Finding the why

As Bob Dylan so eloquently put it, “the times they are a changin’.” Fair enough, that was back in 1964 and he wasn’t talking about marketing. But in the name of tedious links and from someone who loves his music, I wanted to use Bob’s song title as a descriptor for planning and strategy in marketing today.

The sheer amount of data and information accessible to us from our keyboards has changed the way research is done and insights are found. Why do more work than you need to? Why spend time and money doing it again if someone’s already done it? And when you’ve got a point to prove, what better way to prove it than cold hard facts and numbers?

Given this, it seems like a pretty sound reason for sitting behind a desk and typing questions such as “why are biscuits important to Brits?” (and every possible iteration of!) into a search bar until you get the answer you’re after. But as wonderful as Google is (other search engines are available), what it can’t tell you is that here in Britain, the biscuit you give to a friend when they’ve popped round for a cuppa says more about you than the house you live in, the car you drive, or the clothes you wear. Yes, it’s true, biscuits are status symbols.

Simply put, this level of insight can only come from real people. Speaking to them, observing them, listening to what they say and don’t say, watching what they do and don’t do. The skill of a strong Planner is to make sense and add meaning to the things that others would see as incidental. The things that look like nothing, the things you might otherwise miss or ignore. The things you do and say yourself without even realising. Because, more often than not, that’s where the magic lies.

Don’t get me wrong, I’m not saying you shouldn’t use the internet, nor am I saying that you can’t find something interesting on it. There have been, and will continue to be, plenty of occasions where we might start with that lonely looking search bar. Forums, social media and blogs, to name a few, can all give you an idea of what people are thinking and how they’re feeling. But where it falls down is the ‘why’. It’s always the bloomin’ ‘why’.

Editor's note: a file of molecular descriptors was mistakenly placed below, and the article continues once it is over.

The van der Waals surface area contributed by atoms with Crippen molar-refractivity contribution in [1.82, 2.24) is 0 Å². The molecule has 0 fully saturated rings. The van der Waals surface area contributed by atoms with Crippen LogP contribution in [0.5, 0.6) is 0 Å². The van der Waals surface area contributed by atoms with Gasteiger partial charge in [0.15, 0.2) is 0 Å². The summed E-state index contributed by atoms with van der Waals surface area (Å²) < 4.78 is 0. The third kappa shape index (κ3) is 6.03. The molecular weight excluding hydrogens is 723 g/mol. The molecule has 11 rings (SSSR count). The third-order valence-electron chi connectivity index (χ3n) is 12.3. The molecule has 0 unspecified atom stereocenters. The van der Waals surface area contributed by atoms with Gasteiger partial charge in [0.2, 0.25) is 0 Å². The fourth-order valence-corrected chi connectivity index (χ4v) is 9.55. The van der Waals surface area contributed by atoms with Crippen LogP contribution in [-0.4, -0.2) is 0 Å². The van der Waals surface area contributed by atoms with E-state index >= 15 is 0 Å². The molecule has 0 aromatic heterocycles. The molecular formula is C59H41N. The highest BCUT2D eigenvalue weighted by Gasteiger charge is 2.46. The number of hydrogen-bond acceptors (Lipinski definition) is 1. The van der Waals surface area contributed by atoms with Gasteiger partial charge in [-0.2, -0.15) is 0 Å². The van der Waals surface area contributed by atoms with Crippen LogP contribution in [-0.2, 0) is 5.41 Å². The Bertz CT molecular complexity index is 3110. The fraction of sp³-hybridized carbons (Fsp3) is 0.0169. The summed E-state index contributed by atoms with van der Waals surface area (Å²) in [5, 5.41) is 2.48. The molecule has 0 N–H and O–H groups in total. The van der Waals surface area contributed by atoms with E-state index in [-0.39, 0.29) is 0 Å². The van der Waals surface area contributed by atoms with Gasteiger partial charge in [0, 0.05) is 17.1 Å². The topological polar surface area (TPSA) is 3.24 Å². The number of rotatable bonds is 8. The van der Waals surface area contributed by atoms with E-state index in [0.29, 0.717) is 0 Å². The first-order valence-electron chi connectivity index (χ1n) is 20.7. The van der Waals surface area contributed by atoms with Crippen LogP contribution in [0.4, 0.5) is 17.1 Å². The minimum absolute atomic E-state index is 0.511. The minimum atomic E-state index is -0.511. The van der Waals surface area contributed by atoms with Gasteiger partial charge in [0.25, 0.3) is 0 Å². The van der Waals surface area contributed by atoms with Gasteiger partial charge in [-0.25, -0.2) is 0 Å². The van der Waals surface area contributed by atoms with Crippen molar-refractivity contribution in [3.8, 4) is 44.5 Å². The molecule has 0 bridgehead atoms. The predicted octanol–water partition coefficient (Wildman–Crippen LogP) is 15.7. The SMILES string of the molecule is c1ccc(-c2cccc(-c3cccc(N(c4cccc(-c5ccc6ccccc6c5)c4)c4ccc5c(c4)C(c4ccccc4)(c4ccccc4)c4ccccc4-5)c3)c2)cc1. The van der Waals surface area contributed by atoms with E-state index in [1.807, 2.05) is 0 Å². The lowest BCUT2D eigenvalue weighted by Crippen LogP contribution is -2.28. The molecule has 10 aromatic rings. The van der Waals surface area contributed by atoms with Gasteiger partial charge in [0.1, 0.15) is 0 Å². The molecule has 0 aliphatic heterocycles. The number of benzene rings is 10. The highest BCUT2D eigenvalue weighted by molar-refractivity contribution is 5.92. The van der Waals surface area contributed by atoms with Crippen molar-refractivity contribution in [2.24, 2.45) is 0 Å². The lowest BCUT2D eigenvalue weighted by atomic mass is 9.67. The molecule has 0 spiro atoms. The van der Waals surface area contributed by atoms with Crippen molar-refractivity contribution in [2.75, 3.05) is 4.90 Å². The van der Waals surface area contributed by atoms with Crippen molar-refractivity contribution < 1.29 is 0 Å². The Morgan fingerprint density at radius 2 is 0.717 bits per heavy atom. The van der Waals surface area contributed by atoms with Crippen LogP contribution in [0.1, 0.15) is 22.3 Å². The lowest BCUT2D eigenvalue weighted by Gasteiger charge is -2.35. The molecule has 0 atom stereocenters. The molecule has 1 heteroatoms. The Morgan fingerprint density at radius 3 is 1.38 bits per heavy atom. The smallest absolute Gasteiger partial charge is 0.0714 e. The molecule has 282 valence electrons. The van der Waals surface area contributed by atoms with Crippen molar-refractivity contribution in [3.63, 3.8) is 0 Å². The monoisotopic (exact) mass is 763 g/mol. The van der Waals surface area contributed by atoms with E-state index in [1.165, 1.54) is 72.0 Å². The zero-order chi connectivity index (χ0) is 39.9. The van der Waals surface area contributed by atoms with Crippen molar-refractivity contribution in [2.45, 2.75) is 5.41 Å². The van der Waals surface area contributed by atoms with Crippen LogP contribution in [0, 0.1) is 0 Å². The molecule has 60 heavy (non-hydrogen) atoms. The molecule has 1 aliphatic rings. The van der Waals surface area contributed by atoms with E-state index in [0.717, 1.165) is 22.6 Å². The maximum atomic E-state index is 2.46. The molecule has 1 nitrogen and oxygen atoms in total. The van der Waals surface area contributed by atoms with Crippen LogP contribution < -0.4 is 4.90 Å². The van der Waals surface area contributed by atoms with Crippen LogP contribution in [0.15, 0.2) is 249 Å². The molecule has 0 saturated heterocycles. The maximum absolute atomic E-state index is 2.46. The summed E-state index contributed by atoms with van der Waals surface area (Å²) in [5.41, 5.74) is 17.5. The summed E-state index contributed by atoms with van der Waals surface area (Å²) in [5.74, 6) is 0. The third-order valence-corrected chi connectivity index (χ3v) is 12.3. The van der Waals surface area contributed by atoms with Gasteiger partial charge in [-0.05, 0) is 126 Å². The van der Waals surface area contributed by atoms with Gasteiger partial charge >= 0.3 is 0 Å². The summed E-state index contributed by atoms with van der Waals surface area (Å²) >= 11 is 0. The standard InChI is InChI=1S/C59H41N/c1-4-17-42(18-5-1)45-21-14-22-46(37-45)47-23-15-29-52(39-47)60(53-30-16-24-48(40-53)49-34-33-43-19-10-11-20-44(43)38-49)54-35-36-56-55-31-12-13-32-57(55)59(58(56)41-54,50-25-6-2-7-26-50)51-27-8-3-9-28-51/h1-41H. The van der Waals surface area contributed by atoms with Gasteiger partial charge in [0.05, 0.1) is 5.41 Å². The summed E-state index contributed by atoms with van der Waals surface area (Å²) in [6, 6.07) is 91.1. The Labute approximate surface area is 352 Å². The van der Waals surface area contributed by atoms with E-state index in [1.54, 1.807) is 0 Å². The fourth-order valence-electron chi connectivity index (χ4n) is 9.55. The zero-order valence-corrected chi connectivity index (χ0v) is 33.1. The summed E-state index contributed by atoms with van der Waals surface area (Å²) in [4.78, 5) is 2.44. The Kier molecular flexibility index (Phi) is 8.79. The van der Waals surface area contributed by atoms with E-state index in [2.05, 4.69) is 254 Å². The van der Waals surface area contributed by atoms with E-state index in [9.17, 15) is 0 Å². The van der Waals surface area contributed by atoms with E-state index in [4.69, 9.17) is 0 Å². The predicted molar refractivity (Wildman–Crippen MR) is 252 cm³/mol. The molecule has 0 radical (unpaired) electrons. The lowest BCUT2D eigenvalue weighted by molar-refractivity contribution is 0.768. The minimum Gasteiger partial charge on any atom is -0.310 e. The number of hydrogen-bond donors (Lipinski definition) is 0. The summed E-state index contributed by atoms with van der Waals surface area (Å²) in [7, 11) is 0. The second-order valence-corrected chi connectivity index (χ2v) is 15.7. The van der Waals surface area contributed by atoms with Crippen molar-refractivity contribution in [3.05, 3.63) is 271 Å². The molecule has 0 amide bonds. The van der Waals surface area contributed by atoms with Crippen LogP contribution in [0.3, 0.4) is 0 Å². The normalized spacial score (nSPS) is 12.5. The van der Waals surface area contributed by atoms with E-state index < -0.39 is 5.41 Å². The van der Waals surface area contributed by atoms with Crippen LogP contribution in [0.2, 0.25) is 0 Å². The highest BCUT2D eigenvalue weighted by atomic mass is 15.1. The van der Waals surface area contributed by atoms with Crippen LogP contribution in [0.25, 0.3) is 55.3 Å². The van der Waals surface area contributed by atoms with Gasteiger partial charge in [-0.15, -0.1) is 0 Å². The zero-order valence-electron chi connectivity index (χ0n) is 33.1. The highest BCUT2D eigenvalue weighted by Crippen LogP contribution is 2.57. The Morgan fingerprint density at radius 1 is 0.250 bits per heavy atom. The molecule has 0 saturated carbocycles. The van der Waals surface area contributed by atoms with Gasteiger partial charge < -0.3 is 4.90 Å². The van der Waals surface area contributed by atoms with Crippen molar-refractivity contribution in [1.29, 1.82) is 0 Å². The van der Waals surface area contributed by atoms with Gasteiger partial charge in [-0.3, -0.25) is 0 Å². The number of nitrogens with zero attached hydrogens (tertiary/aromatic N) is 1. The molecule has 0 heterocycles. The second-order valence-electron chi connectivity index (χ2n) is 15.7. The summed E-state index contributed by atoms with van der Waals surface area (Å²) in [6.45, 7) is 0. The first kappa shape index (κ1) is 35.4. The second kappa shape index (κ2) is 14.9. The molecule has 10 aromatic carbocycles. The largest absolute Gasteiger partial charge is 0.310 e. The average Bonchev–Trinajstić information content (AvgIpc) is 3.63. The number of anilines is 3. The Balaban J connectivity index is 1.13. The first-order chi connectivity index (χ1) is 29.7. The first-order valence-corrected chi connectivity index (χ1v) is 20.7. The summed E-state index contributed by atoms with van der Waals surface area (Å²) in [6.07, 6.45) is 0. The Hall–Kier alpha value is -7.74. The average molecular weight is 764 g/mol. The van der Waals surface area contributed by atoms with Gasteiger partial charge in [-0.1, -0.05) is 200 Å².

The Insight and Strategy team are intrinsic to the creative output at HOME, because ultimately, it’s our role to find the ‘why’ behind the feelings, thoughts, actions and beliefs of consumers. Digging deeper and deeper, following Alice down various rabbit holes until you find your own Cheshire Cat who points you in the right direction.

Take for example, our recent ‘TRU Love’ project, where to really put our branding process to the test, we applied it to fellow Homie Miles. His ‘target audience’ was easy to define: female, 20 – 30, good taste in music, honest… You get the idea. The challenge here was to get to know his audience in detail. We did this by not only surveying 100 women who fit his criteria, but we went further and actually sat down with a few of them and conducted in depth interviews. What we found from this first hand ‘real life’ research went on to inform the rest of our campaign – which you can check out here. That deeper level of understanding in fact unlocked the whole thing for us and gave us that insight to go on and develop a relevant ‘brand’, i.e. romantic prospect for them.

Some of the greatest campaigns out there came from a pre-internet world. Whether that was in the 1960s when Don Draper-esque characters were knocking back the whiskeys, or the 1980s when John Hegarty and friends were starting what was soon to become one of the best agencies in the world. The lack of internet didn’t mean the briefs their Creative Directors were given had any less insight than ours do today. Far from it. They were created from nothing but primary research and social interaction, giving them a richness that any creative would die for. And now? The same applies.

The best campaigns – the campaigns we all talk about – come from an insight that no amount of Googling can help you find. The best briefs come from a Planner who isn’t afraid to get up and step into the world, not knowing where they might end up.

So… Bourbon or Custard Cream?

Written by:

Barry Bell


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